homemade vanilla
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How to Make Homemade Vanilla Extract : Part One

I am really excited about this one! I have ALWAYS wanted to make homemade vanilla. When you like to bake as much as I do, or even better yet, how much my mother does…you tend to go through vanilla like it’s going out of style. Just a couple of weeks ago, I got halfway through a recipe and realized that I was out again. Of course, leave it to Garrett to save the day and rush over to the Dollar General to grab some. Always my hero!

But vanilla is also one of those ingredients we wonder about. Or at least I do.  Are you really getting what you’re paying for?

What really stirred my interest was when my mom and grandmother went on a cruise that stopped in Cozumel, Mexico. They usually pick up little things here and there to bring home, like most cruise-goers do…but they brought me something yummy! A bottle of real Mexican vanilla. It was done up all cute with a sombrero glued to the cap (no doubt to entertain the tourists) …but it was the fragrant, flavorful life juice found on the inside that was exciting. One whiff and you just KNEW it was stronger and better than what you got at the typical grocery store…or Dollar General {wink wink} So, what was it that made this vanilla SOOO much better than what was sitting in my cabinet?

The FDA regulates that vanilla extract must contain at least 35% alcohol content to be labled as “pure”. Buying pure over imitation is a step in the right direction….but have you ever read the label? Store bought vanilla typically uses a variety of additives and sweeteners.

Homemade vanilla uses 3 ingredients: alcohol, water and vanilla bean. 35% alcohol should be the minimum amount used. Most vodkas contain at least that amount. We chose to use 40-45%. We bought vodka and everclear then diluted the alcohol content with distilled water.

Garrett is so supportive. When I told him I wanted to make this homemade vanilla he was all over it. It was when he realized he could turn it into an experiment that he was like a kid in a candy store. This is partly why he chose vodka AND everclear. He wants to see how different they are when they are finished. For example, how does one type of bean react with this type of alcohol and which tastes better. To put our tastebuds to the test we will make something simple, like icing, and use each different extract seperately, deciding which are our favorites and our least favorites.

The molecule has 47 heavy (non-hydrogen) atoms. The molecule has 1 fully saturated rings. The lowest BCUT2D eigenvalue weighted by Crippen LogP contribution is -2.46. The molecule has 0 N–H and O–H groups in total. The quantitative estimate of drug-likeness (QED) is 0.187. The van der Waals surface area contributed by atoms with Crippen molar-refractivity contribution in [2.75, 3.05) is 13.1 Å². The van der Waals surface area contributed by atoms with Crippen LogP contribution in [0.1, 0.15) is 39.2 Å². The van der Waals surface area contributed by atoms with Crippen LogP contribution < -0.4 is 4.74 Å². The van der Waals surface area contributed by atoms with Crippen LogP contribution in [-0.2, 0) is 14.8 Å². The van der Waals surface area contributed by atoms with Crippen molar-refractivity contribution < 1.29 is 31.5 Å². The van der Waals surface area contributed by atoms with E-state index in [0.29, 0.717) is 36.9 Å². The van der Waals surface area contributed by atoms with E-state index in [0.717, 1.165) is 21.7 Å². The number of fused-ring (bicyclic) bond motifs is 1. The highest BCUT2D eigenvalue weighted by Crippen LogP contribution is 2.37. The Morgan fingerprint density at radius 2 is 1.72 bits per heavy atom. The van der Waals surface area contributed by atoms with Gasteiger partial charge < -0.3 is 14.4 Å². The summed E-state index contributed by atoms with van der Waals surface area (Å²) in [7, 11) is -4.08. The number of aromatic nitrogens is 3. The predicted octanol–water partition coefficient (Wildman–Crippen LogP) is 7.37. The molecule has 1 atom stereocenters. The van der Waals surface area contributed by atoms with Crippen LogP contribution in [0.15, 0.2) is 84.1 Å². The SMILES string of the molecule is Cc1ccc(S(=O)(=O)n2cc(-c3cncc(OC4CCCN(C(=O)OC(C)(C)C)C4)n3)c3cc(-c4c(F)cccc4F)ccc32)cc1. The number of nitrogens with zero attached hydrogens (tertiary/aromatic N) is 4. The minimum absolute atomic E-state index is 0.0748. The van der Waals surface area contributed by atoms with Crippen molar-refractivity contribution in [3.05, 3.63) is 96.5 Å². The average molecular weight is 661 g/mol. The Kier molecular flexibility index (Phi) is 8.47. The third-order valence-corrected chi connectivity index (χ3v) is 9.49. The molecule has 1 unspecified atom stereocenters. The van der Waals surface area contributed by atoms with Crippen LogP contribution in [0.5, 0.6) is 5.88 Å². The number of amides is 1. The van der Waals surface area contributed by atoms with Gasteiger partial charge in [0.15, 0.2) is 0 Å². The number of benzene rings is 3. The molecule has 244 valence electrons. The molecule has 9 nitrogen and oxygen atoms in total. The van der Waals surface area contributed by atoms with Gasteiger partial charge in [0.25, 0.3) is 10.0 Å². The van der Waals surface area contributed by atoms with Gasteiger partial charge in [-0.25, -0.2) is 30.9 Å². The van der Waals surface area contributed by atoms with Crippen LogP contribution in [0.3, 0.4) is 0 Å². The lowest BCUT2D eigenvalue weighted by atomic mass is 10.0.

What to Buy

Garrett spent a few days deciding where to purchase our vanilla beans. He settled on this website. The beans were shipped in a timely manner and vacuum sealed when they arrived. We did find that grade B beans were best for the extraction as there is less moisture in the bean itself. The extra moisture in the grade A beans would further dilute the mixture, thus causing it to take longer for a good, strong extract.

Start Making Vanilla

So, to start is really very simple. The very first step to take is to disinfect the container you plan to use. Mason jars are what we suggest. If not mason jars then use a glass container.

Next, dilute your alcohol to 35%-40% using distilled water. Most vodka is typically around that amount anyway so if that is the case you can avoid the math altogether (which would definitely be my preference lol) However, if you use a different type of alcohol you will need to figure out where you need that ratio to be.  It is recommended that home extraction should be 1 oz. of beans to 1 cup of liquid. You’ll notice on the labels above that ours is not exactly 1:1. That is because we wanted to keep the different flavors separated for our “experiment”. So we just adjusted the measurments based on the weight of that particular type of beans.

Once you have done this, go ahead and measure out your beans. If its easier for you, measure them out to 1 oz.

After you have weighed your beans, you will want to cut them. HOW you cut them is completely up to you. Some people prefer to cut them lengthwise to better expose the seeds on the inside. We chose to cut ours into pieces.

Once you have done that, place the cut beans into a jar with the alcohol you have already measured. Screw on the lid and give it a shake. Make sure to label it!

Now, Be Patient

Now we must be patient. For the best results, your vanilla will need to sit for at least 2 or 3 months….however, longer is recommended. Store your jars in a dark cabinet or closet at room temperature. For the first week or so shake the vanilla every day. After that it should be sufficient to shake about once a week.



4 Comment

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